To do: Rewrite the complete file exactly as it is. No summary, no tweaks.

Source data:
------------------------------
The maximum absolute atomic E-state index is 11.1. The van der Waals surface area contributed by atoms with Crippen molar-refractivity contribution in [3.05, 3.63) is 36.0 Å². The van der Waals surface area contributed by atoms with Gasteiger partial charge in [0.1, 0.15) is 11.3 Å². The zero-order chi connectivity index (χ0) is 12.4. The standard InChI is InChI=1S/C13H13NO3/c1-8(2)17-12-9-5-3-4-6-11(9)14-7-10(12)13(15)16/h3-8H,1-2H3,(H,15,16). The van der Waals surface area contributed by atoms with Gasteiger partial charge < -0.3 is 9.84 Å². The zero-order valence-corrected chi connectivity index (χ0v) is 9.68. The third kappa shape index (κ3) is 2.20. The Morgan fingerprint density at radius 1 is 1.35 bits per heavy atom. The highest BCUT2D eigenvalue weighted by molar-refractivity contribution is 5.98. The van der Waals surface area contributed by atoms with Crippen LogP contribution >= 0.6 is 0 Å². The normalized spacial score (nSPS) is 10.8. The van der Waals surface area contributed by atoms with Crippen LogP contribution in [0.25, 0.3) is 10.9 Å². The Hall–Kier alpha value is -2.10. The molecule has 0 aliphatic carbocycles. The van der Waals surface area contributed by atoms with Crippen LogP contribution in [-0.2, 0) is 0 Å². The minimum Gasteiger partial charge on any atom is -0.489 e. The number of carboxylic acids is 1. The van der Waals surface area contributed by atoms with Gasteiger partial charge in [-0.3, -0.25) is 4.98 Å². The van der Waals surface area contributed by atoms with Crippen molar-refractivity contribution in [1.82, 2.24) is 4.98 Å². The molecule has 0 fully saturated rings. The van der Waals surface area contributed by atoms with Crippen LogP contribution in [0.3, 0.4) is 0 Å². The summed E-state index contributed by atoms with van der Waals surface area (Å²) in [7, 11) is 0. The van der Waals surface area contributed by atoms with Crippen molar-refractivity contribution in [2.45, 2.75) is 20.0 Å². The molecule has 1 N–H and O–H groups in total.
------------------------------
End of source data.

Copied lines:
The maximum absolute atomic E-state index is 11.1. The van der Waals surface area contributed by atoms with Crippen molar-refractivity contribution in [3.05, 3.63) is 36.0 Å². The van der Waals surface area contributed by atoms with Gasteiger partial charge in [0.1, 0.15) is 11.3 Å². The zero-order chi connectivity index (χ0) is 12.4. The standard InChI is InChI=1S/C13H13NO3/c1-8(2)17-12-9-5-3-4-6-11(9)14-7-10(12)13(15)16/h3-8H,1-2H3,(H,15,16). The van der Waals surface area contributed by atoms with Gasteiger partial charge < -0.3 is 9.84 Å². The zero-order valence-corrected chi connectivity index (χ0v) is 9.68. The third kappa shape index (κ3) is 2.20. The Morgan fingerprint density at radius 1 is 1.35 bits per heavy atom. The highest BCUT2D eigenvalue weighted by molar-refractivity contribution is 5.98. The van der Waals surface area contributed by atoms with Crippen LogP contribution >= 0.6 is 0 Å². The normalized spacial score (nSPS) is 10.8. The van der Waals surface area contributed by atoms with Crippen LogP contribution in [0.25, 0.3) is 10.9 Å². The Hall–Kier alpha value is -2.10. The molecule has 0 aliphatic carbocycles. The van der Waals surface area contributed by atoms with Crippen LogP contribution in [-0.2, 0) is 0 Å². The minimum Gasteiger partial charge on any atom is -0.489 e. The number of carboxylic acids is 1. The van der Waals surface area contributed by atoms with Gasteiger partial charge in [-0.3, -0.25) is 4.98 Å². The van der Waals surface area contributed by atoms with Crippen molar-refractivity contribution in [1.82, 2.24) is 4.98 Å². The molecule has 0 fully saturated rings. The van der Waals surface area contributed by atoms with Crippen LogP contribution in [0.3, 0.4) is 0 Å². The summed E-state index contributed by atoms with van der Waals surface area (Å²) in [7, 11) is 0. The van der Waals surface area contributed by atoms with Crippen molar-refractivity contribution in [2.45, 2.75) is 20.0 Å². The molecule has 1 N–H and O–H groups in total.